I just got asked a question at work that reminded me how many people still don't quite "get" XML. And I still find it surprising. We've now had a good 6-7 years of XML being fairly present, and 3-4 years of it being pretty ubiquitous. And yet...
Once upon a time I wrote (and taught) a class on XML for a variety of customers, and when I think about the experience now, I think the hardest thing to get across to people is how to visualize the InfoSet. It's not flat. XML looks flat when you see it on a page (not flat in an ISAM way, there is hierarchy, but flat in a 2D kind of way), but the InfoSet isn't. As soon as you introduce things like namespaces and ID/IDREFS, the InfoSet itself is really this big n-dimensional think that's hard to get your head around. If you look at the XPath spec, it should provide a big clue. It talks about navigating InfoSets in terms of axes. That's exactly what they are. Namespaces are a separate axis. They come right out of the screen at your face. It's not flat.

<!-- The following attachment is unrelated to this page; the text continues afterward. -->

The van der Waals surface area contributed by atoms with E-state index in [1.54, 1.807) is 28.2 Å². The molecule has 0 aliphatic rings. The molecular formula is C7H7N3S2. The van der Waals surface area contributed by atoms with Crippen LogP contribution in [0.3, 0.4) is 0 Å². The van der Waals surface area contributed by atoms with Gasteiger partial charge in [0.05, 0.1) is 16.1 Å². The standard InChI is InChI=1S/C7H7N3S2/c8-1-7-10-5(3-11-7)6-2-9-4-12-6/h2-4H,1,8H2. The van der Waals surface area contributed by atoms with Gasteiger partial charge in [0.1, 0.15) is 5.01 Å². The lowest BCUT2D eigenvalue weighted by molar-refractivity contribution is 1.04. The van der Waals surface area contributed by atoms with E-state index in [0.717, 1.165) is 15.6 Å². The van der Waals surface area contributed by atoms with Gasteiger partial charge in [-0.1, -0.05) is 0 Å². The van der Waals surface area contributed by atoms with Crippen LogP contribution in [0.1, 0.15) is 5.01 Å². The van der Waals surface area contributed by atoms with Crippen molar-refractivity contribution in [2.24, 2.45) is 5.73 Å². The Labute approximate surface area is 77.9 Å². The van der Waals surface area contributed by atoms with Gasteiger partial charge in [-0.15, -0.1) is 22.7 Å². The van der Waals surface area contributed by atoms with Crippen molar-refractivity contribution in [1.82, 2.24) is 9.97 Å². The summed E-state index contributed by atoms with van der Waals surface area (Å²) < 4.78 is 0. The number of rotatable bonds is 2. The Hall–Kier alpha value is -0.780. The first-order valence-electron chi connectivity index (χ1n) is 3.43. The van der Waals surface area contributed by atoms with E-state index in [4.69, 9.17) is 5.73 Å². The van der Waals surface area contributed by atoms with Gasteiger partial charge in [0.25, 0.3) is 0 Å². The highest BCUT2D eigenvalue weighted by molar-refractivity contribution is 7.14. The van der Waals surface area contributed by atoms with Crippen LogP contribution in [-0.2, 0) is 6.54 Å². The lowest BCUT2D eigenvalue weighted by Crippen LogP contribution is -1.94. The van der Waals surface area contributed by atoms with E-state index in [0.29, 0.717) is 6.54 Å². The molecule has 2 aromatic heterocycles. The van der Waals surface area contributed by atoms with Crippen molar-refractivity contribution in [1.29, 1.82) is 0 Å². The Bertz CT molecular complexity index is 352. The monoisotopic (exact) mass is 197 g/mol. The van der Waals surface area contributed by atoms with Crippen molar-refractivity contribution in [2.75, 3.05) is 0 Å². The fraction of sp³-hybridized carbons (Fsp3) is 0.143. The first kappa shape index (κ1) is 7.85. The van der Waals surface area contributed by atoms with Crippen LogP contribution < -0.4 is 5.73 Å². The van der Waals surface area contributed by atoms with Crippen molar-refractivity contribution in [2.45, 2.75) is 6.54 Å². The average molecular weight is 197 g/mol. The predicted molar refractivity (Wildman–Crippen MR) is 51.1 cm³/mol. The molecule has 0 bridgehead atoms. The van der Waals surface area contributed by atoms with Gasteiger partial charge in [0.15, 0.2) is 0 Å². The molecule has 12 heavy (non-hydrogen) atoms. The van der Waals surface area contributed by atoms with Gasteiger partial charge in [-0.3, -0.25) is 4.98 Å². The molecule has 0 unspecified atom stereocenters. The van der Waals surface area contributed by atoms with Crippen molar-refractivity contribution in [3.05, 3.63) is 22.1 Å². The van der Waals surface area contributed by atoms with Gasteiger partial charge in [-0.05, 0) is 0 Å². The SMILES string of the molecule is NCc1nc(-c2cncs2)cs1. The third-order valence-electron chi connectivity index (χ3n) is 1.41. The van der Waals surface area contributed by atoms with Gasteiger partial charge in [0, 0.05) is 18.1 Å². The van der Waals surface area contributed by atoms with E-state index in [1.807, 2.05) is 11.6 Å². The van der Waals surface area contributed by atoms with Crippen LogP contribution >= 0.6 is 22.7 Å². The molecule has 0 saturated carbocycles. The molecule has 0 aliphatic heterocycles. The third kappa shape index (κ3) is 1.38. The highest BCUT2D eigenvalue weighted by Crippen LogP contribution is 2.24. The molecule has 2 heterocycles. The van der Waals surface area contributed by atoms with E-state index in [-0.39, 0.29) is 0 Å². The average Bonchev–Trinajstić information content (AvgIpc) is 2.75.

And that's not even counting what happens when schema gets into the picture. The shape of a "Post Schema Validation InfoSet" may have very little to do with that the XML looks like on the page. That's why Binary XML shouldn't be scary to anyone. It's just another way of serializing the InfoSet, not the XML. Think about the thing that the XML becomes being serialized in a different manner, not the XML itself. "Binary XML" in and of itself sounds pretty silly, since the whole point is that XML is text. But "Binary Serialized PSVI" doesn't sound so silly, and may have some distinct advantages.
OK, in rereading that I realize it may make sense to nobody but me, but given the self-indulgent nature of blogging I don't really care. If I can help just one person see the InfoSet and not the flat XML, I'll sleep that much better at night.